How did the chicken cross the road?

March 7th, 2023

Written by: Barnes Jannuzi

“Why did the Chicken cross the road?” This old and bad anti-joke is a great example of how we often get caught up in the meaning of things, the “whys?”. It is time to take a step back to realize the amazing and beautiful “hows?” of life. Today instead of asking why the chicken crossed the road, let’s attempt to better understand how it did it in the first place.

Have you ever seen a chicken walk? It is a little goofy looking. The chicken appears to bob its head back and forth, forward and backward, in often very abrupt and jerking movements. In fact, their heads never move backward, but they are thrust forward, then stop in place while the body moves forward, before their heads are thrust forward again1. This motion is not just a silly product of evolution, but an amazing behavioral mechanism to hold the bird’s head very still in place for the most amount of time during its walk. This phenomenon is not limited to chickens, nor to walking2. This amazing video of a red-tailed hawk shows the bird’s head fixed in place mid flight! If your first thought was “wow I wonder what prey that bird is looking at” you are not alone, and this lends great insight into why the bird is doing this. It is looking at something, and holding its head in place helps the bird to see better.

How does a fixed head help improve vision? The way that eyes and brains turn light into vision requires some time and consistency in what we are looking at. (Don’t believe me? Try shaking your head as fast as you can without looking at something in particular and see how blurry and out of focus your world becomes.) By holding their heads almost perfectly in place3, the chicken and the hawk improve their ability to see dramatically. Humans also have a mechanism to provide visual stability, but it is with eye movements. As you are reading this, you can slowly rotate your head any way you want, as long as your eyes are able to see the screen, you are able to read the words without a problem. However, many birds can barely move their eyes in a different direction than their heads, if at all. For example, raptor birds like the hawk literally have bones around their eyes, locking them in place, making head stabilization all the more important. This means that the hawk would have a difficult time reading the rest of this post if they were unable to move their heads to look at each word.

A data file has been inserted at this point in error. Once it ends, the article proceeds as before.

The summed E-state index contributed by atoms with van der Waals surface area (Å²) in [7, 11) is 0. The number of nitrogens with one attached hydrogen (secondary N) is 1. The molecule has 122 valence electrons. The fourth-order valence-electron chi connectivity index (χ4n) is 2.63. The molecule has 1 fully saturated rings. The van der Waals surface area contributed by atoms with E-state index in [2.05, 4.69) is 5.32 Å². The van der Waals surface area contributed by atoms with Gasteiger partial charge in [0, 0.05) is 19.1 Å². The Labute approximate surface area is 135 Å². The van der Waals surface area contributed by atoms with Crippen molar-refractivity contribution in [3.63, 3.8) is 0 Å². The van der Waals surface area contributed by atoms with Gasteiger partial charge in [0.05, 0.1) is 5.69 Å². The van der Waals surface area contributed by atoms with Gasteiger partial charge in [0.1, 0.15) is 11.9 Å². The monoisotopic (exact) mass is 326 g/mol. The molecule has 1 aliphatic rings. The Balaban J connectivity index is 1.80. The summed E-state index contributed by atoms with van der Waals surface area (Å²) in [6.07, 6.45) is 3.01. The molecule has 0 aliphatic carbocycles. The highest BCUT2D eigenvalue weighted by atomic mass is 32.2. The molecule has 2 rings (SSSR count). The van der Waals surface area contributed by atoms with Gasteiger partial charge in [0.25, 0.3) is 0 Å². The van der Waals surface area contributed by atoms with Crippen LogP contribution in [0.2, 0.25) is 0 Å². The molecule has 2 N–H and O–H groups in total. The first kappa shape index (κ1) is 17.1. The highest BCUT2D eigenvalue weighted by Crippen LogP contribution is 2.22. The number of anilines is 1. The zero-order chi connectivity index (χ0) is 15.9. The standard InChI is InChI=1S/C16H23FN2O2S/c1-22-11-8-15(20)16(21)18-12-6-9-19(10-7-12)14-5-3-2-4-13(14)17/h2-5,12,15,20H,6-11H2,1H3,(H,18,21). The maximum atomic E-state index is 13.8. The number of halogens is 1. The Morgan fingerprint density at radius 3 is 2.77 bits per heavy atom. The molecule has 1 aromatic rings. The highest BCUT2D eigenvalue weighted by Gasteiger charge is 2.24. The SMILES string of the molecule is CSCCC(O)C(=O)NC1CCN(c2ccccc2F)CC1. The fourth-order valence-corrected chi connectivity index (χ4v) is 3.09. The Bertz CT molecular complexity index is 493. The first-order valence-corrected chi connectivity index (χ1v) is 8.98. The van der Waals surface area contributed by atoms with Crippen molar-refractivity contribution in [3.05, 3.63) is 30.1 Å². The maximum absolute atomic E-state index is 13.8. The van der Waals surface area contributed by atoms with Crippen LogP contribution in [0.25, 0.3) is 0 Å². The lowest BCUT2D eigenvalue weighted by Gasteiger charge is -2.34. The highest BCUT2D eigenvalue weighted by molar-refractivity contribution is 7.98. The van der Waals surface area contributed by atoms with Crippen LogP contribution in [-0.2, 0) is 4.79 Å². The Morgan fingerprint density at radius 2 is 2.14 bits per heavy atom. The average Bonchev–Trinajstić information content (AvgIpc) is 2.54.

Holding your head in place is a difficult task and requires very precise coordination between the sensory information your brain receives and the muscle movements in your neck. If you want to see for yourself, go look in a mirror and try to move your body forward/backward/left/right/up/down and see if you can keep your head as still as that hawk. So how does the bird’s brain accomplish this impressive feat? Through combining sensory input from vision, body position, and balance the bird can monitor if their head is moving in space and quickly make neck adjustments to keep their head still. Let’s take a closer look at each of these senses and how they help the bird stay focused.

Visual sensory input. Head movement changes the way light coming from the environment hits the eyes. For example: when the head moves, far away objects appear to move less than close up objects (You can notice this when looking out the side of your car on the highway, the horizon appears to move slower than the road next to you.) Brains can compute these slight differences in visual sensory input and create an estimate of how much the head has moved. This estimate can then be used to guide movements in the opposite direction to hold the head in place.